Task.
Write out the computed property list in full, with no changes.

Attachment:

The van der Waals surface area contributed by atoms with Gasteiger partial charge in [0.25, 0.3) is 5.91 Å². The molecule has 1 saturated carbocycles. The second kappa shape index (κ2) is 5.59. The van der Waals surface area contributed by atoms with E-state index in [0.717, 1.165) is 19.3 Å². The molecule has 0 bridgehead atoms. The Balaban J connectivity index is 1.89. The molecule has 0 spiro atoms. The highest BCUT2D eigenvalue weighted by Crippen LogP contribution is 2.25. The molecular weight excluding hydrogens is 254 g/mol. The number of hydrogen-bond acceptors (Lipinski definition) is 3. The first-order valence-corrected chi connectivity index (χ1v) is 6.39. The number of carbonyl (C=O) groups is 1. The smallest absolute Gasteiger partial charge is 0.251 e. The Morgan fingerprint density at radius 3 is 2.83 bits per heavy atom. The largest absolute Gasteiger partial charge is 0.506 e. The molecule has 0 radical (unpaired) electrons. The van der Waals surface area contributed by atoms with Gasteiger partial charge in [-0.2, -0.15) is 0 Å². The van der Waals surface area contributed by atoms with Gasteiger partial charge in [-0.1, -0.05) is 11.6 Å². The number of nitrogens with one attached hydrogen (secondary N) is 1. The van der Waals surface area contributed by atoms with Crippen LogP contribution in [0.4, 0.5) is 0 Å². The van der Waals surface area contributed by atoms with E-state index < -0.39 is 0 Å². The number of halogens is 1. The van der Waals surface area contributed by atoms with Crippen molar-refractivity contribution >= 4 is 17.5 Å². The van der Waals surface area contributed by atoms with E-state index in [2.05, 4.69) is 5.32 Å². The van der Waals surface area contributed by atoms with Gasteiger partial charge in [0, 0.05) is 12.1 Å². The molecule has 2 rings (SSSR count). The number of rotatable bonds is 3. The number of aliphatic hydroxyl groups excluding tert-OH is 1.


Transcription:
The van der Waals surface area contributed by atoms with Gasteiger partial charge in [0.25, 0.3) is 5.91 Å². The molecule has 1 saturated carbocycles. The second kappa shape index (κ2) is 5.59. The van der Waals surface area contributed by atoms with E-state index in [0.717, 1.165) is 19.3 Å². The molecule has 0 bridgehead atoms. The Balaban J connectivity index is 1.89. The molecule has 0 spiro atoms. The highest BCUT2D eigenvalue weighted by Crippen LogP contribution is 2.25. The molecular weight excluding hydrogens is 254 g/mol. The number of hydrogen-bond acceptors (Lipinski definition) is 3. The first-order valence-corrected chi connectivity index (χ1v) is 6.39. The number of carbonyl (C=O) groups is 1. The smallest absolute Gasteiger partial charge is 0.251 e. The Morgan fingerprint density at radius 3 is 2.83 bits per heavy atom. The largest absolute Gasteiger partial charge is 0.506 e. The molecule has 0 radical (unpaired) electrons. The van der Waals surface area contributed by atoms with Gasteiger partial charge in [-0.2, -0.15) is 0 Å². The van der Waals surface area contributed by atoms with Gasteiger partial charge in [-0.1, -0.05) is 11.6 Å². The number of nitrogens with one attached hydrogen (secondary N) is 1. The van der Waals surface area contributed by atoms with Crippen LogP contribution in [0.4, 0.5) is 0 Å². The van der Waals surface area contributed by atoms with E-state index < -0.39 is 0 Å². The number of halogens is 1. The van der Waals surface area contributed by atoms with Crippen molar-refractivity contribution >= 4 is 17.5 Å². The van der Waals surface area contributed by atoms with E-state index in [2.05, 4.69) is 5.32 Å². The van der Waals surface area contributed by atoms with Gasteiger partial charge in [0, 0.05) is 12.1 Å². The molecule has 2 rings (SSSR count). The number of rotatable bonds is 3. The number of aliphatic hydroxyl groups excluding tert-OH is 1.